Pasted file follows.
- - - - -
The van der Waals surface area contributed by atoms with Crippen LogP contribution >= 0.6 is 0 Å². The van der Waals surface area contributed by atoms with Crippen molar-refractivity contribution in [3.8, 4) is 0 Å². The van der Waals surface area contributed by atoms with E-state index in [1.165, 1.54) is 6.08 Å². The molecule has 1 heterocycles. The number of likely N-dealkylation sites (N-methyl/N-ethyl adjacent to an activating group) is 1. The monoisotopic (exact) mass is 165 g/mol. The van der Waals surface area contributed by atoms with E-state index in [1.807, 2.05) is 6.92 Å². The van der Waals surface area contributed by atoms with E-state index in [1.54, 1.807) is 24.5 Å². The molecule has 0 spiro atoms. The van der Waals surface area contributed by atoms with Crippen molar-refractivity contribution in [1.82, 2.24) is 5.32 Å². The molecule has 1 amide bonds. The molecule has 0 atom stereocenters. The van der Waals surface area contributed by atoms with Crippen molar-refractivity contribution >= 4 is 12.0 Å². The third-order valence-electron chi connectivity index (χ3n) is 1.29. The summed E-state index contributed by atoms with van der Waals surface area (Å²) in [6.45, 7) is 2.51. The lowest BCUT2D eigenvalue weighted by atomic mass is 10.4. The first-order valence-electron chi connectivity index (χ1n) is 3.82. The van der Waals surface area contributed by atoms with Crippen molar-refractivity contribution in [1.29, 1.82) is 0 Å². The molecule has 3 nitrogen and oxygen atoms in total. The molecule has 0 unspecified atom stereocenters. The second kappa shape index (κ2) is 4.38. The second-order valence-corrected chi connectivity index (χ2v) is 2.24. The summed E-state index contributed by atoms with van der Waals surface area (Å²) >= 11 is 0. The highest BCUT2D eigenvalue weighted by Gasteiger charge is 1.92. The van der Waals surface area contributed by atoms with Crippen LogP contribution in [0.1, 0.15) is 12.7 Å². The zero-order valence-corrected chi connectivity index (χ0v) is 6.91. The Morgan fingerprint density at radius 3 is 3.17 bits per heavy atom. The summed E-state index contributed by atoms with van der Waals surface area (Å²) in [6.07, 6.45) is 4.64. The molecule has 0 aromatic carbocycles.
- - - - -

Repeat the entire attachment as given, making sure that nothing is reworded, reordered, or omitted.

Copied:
The van der Waals surface area contributed by atoms with Crippen LogP contribution >= 0.6 is 0 Å². The van der Waals surface area contributed by atoms with Crippen molar-refractivity contribution in [3.8, 4) is 0 Å². The van der Waals surface area contributed by atoms with E-state index in [1.165, 1.54) is 6.08 Å². The molecule has 1 heterocycles. The number of likely N-dealkylation sites (N-methyl/N-ethyl adjacent to an activating group) is 1. The monoisotopic (exact) mass is 165 g/mol. The van der Waals surface area contributed by atoms with E-state index in [1.807, 2.05) is 6.92 Å². The van der Waals surface area contributed by atoms with E-state index in [1.54, 1.807) is 24.5 Å². The molecule has 0 spiro atoms. The van der Waals surface area contributed by atoms with Crippen molar-refractivity contribution in [1.82, 2.24) is 5.32 Å². The molecule has 1 amide bonds. The molecule has 0 atom stereocenters. The van der Waals surface area contributed by atoms with Crippen molar-refractivity contribution >= 4 is 12.0 Å². The third-order valence-electron chi connectivity index (χ3n) is 1.29. The summed E-state index contributed by atoms with van der Waals surface area (Å²) in [6.45, 7) is 2.51. The lowest BCUT2D eigenvalue weighted by atomic mass is 10.4. The first-order valence-electron chi connectivity index (χ1n) is 3.82. The van der Waals surface area contributed by atoms with Crippen molar-refractivity contribution in [1.29, 1.82) is 0 Å². The molecule has 3 nitrogen and oxygen atoms in total. The molecule has 0 unspecified atom stereocenters. The second kappa shape index (κ2) is 4.38. The second-order valence-corrected chi connectivity index (χ2v) is 2.24. The summed E-state index contributed by atoms with van der Waals surface area (Å²) >= 11 is 0. The highest BCUT2D eigenvalue weighted by Gasteiger charge is 1.92. The van der Waals surface area contributed by atoms with Crippen LogP contribution in [0.1, 0.15) is 12.7 Å². The zero-order valence-corrected chi connectivity index (χ0v) is 6.91. The Morgan fingerprint density at radius 3 is 3.17 bits per heavy atom. The summed E-state index contributed by atoms with van der Waals surface area (Å²) in [6.07, 6.45) is 4.64. The molecule has 0 aromatic carbocycles.